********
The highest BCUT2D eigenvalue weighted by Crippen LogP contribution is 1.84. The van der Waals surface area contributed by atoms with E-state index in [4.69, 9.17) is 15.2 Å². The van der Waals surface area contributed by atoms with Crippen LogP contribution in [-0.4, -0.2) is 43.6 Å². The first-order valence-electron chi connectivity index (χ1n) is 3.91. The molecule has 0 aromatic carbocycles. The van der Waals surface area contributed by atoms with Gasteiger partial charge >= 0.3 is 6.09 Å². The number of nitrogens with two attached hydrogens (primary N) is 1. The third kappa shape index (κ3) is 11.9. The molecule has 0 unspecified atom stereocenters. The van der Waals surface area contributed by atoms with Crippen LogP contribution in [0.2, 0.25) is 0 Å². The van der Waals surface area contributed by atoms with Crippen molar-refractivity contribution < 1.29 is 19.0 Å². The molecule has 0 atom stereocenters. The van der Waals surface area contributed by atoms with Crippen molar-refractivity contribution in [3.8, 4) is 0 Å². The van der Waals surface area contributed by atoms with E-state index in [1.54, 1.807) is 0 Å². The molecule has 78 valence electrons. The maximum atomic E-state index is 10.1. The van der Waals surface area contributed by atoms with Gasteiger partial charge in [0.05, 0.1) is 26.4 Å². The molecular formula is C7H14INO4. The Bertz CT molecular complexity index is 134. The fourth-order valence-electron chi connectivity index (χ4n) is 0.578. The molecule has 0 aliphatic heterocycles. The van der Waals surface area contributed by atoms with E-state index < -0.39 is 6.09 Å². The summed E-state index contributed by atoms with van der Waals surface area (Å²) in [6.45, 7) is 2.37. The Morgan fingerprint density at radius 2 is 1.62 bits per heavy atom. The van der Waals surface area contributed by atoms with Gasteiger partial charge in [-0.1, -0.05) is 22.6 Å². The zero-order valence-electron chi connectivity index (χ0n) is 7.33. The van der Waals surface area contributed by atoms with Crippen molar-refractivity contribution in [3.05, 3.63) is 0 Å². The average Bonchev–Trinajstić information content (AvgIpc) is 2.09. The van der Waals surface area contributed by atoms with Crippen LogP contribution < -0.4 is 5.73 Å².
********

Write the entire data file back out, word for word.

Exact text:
The highest BCUT2D eigenvalue weighted by Crippen LogP contribution is 1.84. The van der Waals surface area contributed by atoms with E-state index in [4.69, 9.17) is 15.2 Å². The van der Waals surface area contributed by atoms with Crippen LogP contribution in [-0.4, -0.2) is 43.6 Å². The first-order valence-electron chi connectivity index (χ1n) is 3.91. The molecule has 0 aromatic carbocycles. The van der Waals surface area contributed by atoms with Gasteiger partial charge >= 0.3 is 6.09 Å². The number of nitrogens with two attached hydrogens (primary N) is 1. The third kappa shape index (κ3) is 11.9. The molecule has 0 unspecified atom stereocenters. The van der Waals surface area contributed by atoms with Crippen LogP contribution in [0.2, 0.25) is 0 Å². The van der Waals surface area contributed by atoms with Crippen molar-refractivity contribution < 1.29 is 19.0 Å². The molecule has 0 atom stereocenters. The van der Waals surface area contributed by atoms with Crippen molar-refractivity contribution in [3.8, 4) is 0 Å². The van der Waals surface area contributed by atoms with E-state index in [1.54, 1.807) is 0 Å². The molecule has 78 valence electrons. The maximum atomic E-state index is 10.1. The van der Waals surface area contributed by atoms with Gasteiger partial charge in [0.05, 0.1) is 26.4 Å². The molecular formula is C7H14INO4. The Bertz CT molecular complexity index is 134. The fourth-order valence-electron chi connectivity index (χ4n) is 0.578. The molecule has 0 aliphatic heterocycles. The van der Waals surface area contributed by atoms with E-state index < -0.39 is 6.09 Å². The summed E-state index contributed by atoms with van der Waals surface area (Å²) in [6.45, 7) is 2.37. The Morgan fingerprint density at radius 2 is 1.62 bits per heavy atom. The van der Waals surface area contributed by atoms with Gasteiger partial charge in [-0.1, -0.05) is 22.6 Å². The zero-order valence-electron chi connectivity index (χ0n) is 7.33. The van der Waals surface area contributed by atoms with Crippen molar-refractivity contribution in [3.05, 3.63) is 0 Å². The average Bonchev–Trinajstić information content (AvgIpc) is 2.09. The van der Waals surface area contributed by atoms with Crippen LogP contribution < -0.4 is 5.73 Å².